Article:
Sex ed for grown-ups — what you should know

A guide to anatomy, STI risks and of course how to inject some fun into your routine

As the debate over school-based sex education continues across the city (and beyond), parents on both sides of the aisle question whether their kids may, in fact, know more than they do about sex. Most people are familiar with the basics, but if your formal sex education stopped when you graduated, an update is likely well overdue.

First and foremost, you ought to be familiar with the anatomy involved in sexual pleasure. Obviously you’re aware of the general genitalia, but do you really know the vulva, clitoris, G-spot, frenulum and prostate?

The vulva is comprised of everything on the outside, including the outer and inner lips, clitoral head and hood, vestibule and pubic mound. It’s essential to pleasure because many women reach orgasm from rubbing and grinding on the outside, which stimulates the inner bulbs, shaft and legs of the clitoris on the inside.

Speaking of the clitoris, this orgasmic powerhouse is more than just a tiny nodule at the top of where the lips meet on the outside. That little pearl-like structure, which is often referred to as the clitoris is actually only its head. Beneath the surface, it also has two legs, bulbs, foreskin and a shaft which becomes erect when aroused. If it sounds to you an awful lot like the penis, you’re onto something.

As for the G-spot, this is an area comprised of sensitive nerve pathways and tissues that can be stimulated through the upper vaginal wall (toward the stomach), but it’s not located inside the vagina. It is believed to communicate with the brain via the vagus nerve, which is why it’s associated with full-body orgasms and female ejaculation.

The prostate in men is often compared to the female G-spot and is located between the bladder and the pelvic floor against the front wall of the anus (also toward the stomach). Composed of smooth muscle fibres and tissue, it produces fluid that helps to carry and sustain sperm and is a source of orgasmic pleasure for those in the know. The frenulum, a little notch of tissue located on the underside of the penis where the head meets the shaft (and connects the foreskin if uncircumcised) is also highly responsive to light touch and a source of intense pleasure for many.

Beyond anatomy, all adults should be aware of sexually transmitted infection (STI) risk, as transmission rates are on the rise, and safer sex practices decline with age. If you’re sexually active, safer sex practices include regular testing (bear in mind that monogamous couples have the same STI rates as those who are non-monogamous), the use of barrier methods (e.g., condoms and dental dams) and a good quality lubricant.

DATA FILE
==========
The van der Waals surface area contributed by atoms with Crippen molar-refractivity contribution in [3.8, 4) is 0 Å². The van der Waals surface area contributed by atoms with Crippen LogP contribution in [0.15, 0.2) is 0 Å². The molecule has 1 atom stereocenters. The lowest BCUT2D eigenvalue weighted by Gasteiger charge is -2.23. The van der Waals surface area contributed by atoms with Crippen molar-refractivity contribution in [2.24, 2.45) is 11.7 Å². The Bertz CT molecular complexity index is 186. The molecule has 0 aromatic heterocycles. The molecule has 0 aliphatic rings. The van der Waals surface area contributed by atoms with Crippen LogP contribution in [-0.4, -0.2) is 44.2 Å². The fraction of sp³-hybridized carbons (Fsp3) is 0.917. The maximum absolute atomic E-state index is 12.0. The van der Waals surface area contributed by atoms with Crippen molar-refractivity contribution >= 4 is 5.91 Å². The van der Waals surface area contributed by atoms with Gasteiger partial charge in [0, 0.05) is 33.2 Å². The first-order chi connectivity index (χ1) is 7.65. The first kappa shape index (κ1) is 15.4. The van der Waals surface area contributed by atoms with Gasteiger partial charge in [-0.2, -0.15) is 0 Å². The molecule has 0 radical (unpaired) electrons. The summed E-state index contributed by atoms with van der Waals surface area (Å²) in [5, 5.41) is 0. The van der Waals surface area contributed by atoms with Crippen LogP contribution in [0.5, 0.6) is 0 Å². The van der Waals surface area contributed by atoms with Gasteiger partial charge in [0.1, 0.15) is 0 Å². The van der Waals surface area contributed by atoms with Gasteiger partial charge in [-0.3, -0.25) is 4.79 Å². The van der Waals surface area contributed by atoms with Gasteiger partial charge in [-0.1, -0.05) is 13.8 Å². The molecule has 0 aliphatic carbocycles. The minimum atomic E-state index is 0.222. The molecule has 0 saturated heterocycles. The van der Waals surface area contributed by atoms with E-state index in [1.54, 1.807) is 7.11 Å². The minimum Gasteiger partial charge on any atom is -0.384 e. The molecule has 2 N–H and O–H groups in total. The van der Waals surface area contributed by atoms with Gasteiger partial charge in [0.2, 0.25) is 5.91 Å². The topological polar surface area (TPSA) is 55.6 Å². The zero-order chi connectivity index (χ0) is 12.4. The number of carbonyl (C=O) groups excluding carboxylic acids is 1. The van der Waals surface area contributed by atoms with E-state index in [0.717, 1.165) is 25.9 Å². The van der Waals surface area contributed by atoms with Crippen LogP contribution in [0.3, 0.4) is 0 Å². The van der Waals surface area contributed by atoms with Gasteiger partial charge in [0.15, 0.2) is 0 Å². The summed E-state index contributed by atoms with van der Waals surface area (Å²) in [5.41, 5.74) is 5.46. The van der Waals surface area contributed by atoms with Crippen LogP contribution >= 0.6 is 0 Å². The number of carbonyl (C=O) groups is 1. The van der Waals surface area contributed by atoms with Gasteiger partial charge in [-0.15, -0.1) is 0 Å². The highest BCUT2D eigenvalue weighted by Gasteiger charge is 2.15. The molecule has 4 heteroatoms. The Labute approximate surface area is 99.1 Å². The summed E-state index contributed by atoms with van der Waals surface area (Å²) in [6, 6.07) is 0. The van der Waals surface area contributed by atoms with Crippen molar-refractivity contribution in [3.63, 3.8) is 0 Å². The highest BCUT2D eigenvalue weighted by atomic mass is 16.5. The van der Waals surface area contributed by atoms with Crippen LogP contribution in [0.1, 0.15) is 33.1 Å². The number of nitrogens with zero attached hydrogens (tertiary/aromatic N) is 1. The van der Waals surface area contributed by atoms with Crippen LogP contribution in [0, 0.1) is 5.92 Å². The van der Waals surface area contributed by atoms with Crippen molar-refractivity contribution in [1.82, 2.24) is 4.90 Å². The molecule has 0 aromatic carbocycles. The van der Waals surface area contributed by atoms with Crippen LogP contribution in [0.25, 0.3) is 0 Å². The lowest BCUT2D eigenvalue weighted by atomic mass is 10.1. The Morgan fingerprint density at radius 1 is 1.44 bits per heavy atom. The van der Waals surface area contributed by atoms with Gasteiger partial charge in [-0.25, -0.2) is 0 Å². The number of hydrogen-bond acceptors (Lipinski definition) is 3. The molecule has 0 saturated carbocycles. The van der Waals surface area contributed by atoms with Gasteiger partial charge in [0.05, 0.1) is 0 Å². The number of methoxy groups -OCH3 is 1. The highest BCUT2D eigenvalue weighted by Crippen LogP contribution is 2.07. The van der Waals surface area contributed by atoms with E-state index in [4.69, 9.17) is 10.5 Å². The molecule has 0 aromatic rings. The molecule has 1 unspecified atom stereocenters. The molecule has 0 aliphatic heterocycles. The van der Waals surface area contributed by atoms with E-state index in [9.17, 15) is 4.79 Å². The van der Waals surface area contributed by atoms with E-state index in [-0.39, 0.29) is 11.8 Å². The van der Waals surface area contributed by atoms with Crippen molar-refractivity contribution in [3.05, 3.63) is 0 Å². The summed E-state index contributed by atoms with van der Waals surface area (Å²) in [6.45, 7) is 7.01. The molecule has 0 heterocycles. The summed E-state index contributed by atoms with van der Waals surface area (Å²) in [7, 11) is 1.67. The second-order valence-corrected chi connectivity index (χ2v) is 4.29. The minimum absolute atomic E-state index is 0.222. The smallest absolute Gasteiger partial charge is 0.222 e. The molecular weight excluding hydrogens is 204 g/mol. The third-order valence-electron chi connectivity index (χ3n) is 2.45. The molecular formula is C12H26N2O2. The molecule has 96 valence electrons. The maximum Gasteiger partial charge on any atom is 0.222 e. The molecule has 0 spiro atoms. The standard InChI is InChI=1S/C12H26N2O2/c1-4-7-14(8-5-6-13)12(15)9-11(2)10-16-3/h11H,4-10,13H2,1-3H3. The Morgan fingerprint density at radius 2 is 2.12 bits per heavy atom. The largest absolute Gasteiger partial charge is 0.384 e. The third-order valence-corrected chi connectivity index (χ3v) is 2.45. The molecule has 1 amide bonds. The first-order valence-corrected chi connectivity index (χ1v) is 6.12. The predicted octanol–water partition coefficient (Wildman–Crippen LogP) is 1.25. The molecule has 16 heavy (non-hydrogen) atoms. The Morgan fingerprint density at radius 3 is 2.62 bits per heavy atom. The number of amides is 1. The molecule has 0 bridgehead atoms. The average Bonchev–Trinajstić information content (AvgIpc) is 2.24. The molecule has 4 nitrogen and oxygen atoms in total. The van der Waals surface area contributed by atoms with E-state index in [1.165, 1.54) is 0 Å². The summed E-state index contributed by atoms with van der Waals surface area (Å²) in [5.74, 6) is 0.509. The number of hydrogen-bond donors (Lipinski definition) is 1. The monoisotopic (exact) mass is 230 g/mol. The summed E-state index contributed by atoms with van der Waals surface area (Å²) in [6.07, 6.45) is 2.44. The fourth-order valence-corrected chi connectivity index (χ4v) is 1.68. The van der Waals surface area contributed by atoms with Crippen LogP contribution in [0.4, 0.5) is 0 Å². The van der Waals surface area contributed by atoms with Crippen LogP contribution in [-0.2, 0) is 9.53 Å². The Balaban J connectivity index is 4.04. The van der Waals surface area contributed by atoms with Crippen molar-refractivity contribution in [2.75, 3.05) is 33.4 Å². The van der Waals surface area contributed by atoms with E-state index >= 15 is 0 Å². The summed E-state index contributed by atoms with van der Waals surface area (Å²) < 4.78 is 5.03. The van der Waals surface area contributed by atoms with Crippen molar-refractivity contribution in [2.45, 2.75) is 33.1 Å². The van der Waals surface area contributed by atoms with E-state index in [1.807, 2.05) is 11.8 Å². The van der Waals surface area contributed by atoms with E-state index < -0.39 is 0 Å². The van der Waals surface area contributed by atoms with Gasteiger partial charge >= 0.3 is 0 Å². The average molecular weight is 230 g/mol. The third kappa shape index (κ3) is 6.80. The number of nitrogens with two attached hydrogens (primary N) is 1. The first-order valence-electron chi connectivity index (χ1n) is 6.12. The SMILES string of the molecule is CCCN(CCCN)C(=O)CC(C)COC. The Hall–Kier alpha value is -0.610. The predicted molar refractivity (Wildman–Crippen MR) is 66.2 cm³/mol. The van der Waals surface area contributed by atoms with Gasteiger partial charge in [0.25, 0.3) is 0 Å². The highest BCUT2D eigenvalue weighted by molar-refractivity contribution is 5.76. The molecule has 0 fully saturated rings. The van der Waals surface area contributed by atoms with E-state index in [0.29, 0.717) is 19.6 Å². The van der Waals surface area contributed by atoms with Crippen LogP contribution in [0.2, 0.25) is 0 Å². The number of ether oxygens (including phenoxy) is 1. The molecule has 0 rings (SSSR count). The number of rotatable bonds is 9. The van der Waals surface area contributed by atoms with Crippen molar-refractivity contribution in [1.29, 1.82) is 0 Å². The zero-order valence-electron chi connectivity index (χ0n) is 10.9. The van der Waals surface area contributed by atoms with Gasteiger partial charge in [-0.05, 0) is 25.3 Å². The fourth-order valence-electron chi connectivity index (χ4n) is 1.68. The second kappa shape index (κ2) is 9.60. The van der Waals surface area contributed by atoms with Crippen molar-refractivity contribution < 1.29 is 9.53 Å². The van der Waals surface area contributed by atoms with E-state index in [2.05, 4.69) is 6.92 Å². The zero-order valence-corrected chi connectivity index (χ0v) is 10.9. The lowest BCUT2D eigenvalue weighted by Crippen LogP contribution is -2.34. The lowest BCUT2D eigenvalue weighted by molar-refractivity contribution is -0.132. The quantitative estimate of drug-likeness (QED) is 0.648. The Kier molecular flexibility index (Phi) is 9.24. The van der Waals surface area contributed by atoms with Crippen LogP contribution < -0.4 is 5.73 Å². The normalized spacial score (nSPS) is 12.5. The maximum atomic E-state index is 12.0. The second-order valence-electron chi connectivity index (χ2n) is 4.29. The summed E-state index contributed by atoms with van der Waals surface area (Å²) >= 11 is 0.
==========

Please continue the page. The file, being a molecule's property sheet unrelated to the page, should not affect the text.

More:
Once you’ve covered the anatomical and safer sex basics, it’s time to move on to the science of pleasure and orgasm. You likely learned about ejaculation when you were younger, but did you know that orgasm and ejaculation can be distinct processes?

Before and during orgasm, the brain responds with multiple activations resulting in the release of dopamine, endorphins, oxytocin and vasopressin. The body responds with increases in blood pressure, heart rate and muscular contractions culminating in a pleasurable sense of release referred to as an orgasm. Ejaculation refers to fluid expulsion via spinal reflex, and though orgasm and ejaculation often occur together (especially in men), they are sometimes experienced separately — both purposely and incidentally.

You don’t need to memorize the details, but the understanding that sex is both an emotional and physical experience can help you tailor your approach to make it more satisfying. Fantasizing, building anticipation, talking about sex and exploring taboos can feed the sexual brain while slowing down, touching the entire body and toning your pelvic floor can intensify the physical experience.

Men are more likely to have orgasms than women, with 95 per cent of straight men reporting that they usually or always climax versus only 65 per cent of straight women and 86 per cent of lesbian women.

The discrepancy between orgasm rates for straight and lesbian women suggests that to close the gender-based orgasm gap, straight couples ought to reconsider which approaches, techniques and sex acts prioritize reciprocal pleasure.

Finally, adult sex education must also address a key relational and subjective element of sex: playfulness. Remember your younger days when you snuck around to find a place to make out? The furtive and subversive nature of the process likely enhanced the thrill. As we age, however, we tend to bemoan that which once thrilled us. Rather than delighting in the need to sneak around, we use the fear of waking our kids as an excuse to avoid sex (and intimacy) altogether. You can choose to appreciate your sexual freedoms, prioritize sex and inject playfulness into your daily routines, or you can opt to make excuses for not doing so. It’s ultimately your sexual loss or gain.

Article exclusive to STREETS OF TORONTO